A major taxi strike caused major blockages on Thursday morning on the N2 highway near Cape Town as three buses were set alight.
Taxi operators announced they would strike on Thursday over a number of issues affecting the industry, among them the impounding of taxis.
City of Cape Town Traffic Services spokesperson Richard Coleman said taxi drivers blocked passage into the city in the early hours of the morning at New Way.
As the strike increased in tension with angry commuters, three Golden Arrow buses were set alight in Nyanga, Bloekombos and Mitchells Plain.
Cape Amalgamated Taxi Association (Cata) spokesperson Mandla Hermanus said around 2,000 taxi operators will take part in the strike.
The disgruntled taxi operators were set to march to the office of Western Cape Premier Alan Winde.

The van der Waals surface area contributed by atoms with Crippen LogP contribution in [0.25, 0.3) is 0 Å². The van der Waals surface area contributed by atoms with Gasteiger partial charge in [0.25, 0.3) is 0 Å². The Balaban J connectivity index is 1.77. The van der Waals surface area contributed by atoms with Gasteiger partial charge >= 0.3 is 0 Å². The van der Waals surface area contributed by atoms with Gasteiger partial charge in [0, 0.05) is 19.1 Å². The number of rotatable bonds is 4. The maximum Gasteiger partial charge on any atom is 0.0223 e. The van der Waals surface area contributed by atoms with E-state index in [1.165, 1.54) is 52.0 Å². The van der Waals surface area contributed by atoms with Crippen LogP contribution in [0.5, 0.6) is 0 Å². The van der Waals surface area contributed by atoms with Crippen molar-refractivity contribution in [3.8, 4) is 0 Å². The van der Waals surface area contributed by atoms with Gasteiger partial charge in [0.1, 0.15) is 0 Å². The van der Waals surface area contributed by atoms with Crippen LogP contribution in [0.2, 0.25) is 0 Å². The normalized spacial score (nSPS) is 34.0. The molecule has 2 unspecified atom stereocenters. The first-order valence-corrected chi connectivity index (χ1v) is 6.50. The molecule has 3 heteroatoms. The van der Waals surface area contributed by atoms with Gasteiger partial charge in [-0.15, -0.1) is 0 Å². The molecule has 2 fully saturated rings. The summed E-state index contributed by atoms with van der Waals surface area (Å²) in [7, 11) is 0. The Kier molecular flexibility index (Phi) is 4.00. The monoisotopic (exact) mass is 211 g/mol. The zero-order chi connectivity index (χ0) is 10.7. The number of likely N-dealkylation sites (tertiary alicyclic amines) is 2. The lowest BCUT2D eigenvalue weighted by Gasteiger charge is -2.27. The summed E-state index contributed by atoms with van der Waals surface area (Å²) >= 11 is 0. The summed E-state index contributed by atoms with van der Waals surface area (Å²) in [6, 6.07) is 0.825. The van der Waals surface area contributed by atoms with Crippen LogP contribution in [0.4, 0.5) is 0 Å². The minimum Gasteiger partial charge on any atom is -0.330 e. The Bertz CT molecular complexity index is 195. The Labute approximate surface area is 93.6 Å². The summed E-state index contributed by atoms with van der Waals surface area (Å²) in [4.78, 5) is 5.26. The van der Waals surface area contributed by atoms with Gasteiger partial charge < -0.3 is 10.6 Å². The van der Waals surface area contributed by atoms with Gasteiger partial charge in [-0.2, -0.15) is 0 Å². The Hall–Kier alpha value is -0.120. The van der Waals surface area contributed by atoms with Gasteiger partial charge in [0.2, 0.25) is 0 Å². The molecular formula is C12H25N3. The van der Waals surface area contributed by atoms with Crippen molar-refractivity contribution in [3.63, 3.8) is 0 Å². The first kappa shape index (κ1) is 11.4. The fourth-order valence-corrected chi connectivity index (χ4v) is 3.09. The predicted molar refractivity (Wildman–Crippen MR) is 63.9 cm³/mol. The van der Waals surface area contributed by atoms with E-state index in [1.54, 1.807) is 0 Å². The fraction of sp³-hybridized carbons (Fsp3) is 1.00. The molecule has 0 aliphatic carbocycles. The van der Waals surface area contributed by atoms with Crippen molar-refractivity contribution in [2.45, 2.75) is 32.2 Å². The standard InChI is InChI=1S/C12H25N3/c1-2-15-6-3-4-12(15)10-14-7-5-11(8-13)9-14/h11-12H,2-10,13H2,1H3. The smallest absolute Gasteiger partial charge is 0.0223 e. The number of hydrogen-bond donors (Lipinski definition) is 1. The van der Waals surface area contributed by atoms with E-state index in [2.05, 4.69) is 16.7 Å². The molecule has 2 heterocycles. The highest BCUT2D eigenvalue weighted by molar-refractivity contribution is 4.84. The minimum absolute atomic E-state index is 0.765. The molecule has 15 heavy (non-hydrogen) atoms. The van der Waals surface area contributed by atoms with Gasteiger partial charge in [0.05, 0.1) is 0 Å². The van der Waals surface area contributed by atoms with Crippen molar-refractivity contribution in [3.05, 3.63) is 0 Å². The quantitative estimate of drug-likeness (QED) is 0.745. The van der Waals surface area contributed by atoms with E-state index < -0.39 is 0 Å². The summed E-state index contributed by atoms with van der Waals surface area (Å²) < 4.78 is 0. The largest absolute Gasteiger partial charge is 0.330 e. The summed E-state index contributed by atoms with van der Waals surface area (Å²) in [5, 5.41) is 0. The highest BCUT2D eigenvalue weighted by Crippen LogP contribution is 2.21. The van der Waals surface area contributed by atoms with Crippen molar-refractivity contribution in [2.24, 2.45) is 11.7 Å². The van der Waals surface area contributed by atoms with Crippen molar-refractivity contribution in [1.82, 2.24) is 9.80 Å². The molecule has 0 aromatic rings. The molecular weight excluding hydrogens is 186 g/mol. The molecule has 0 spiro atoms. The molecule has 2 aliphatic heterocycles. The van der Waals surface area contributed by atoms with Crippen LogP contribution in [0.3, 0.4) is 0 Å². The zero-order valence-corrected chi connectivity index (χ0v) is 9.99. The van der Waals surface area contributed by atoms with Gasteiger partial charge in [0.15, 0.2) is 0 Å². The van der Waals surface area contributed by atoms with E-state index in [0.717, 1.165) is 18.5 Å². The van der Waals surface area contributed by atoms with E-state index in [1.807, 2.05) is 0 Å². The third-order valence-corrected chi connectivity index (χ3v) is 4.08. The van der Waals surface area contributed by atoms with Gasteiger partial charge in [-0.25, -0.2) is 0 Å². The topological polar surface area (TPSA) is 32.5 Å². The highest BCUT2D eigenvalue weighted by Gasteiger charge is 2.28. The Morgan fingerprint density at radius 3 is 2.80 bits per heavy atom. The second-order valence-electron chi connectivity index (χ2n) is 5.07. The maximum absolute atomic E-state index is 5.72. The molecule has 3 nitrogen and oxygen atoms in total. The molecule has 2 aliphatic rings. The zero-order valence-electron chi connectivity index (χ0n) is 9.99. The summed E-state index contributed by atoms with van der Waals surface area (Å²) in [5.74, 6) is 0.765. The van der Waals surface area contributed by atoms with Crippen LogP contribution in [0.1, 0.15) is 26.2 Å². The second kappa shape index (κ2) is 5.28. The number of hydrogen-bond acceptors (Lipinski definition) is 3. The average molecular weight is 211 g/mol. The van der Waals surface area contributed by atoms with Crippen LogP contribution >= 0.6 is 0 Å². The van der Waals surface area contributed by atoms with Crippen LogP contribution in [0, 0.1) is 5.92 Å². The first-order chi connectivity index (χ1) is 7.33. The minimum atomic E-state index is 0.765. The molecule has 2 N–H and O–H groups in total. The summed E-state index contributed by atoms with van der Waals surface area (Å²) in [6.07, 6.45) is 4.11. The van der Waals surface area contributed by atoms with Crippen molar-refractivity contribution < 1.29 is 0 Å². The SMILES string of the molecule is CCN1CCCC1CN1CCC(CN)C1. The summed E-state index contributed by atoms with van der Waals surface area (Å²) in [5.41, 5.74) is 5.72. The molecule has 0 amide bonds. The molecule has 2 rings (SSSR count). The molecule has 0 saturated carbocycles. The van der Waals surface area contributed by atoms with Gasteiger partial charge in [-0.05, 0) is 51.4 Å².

Winde, however, has slammed the taxi operators for allowing the strike to not just cause disruption across the city but for allowing it to get violent.
“I’m really unhappy. They could have just picked up the phone and said, ‘We’d like to come and see you’. I’ve met with them before and they come along and sit in the boardroom and we have a discussion,” he told CapeTalk.
Several traders across the affected areas have closed their doors for the day as staff members are unable to get to work.
Premier Winde said the halting of the economy is unacceptable while the stoning and burning of buses is illegal.
“There’s no need to really disrupt the economy the way they are doing and of course the illegal behaviour of burning buses and stoning buses is just absolutely unacceptable,” he said.
As the tension eased and the highways reopened at around 10.30am, the taxi operators began their march to the office of Winde as well as the police station to hand over a memorandum with their demands.
Local police are yet to make any arrests despite spokesperson Warrant Officer Joseph Swartbooi confirming that violent incidents took place.
Image source: @SaTrucker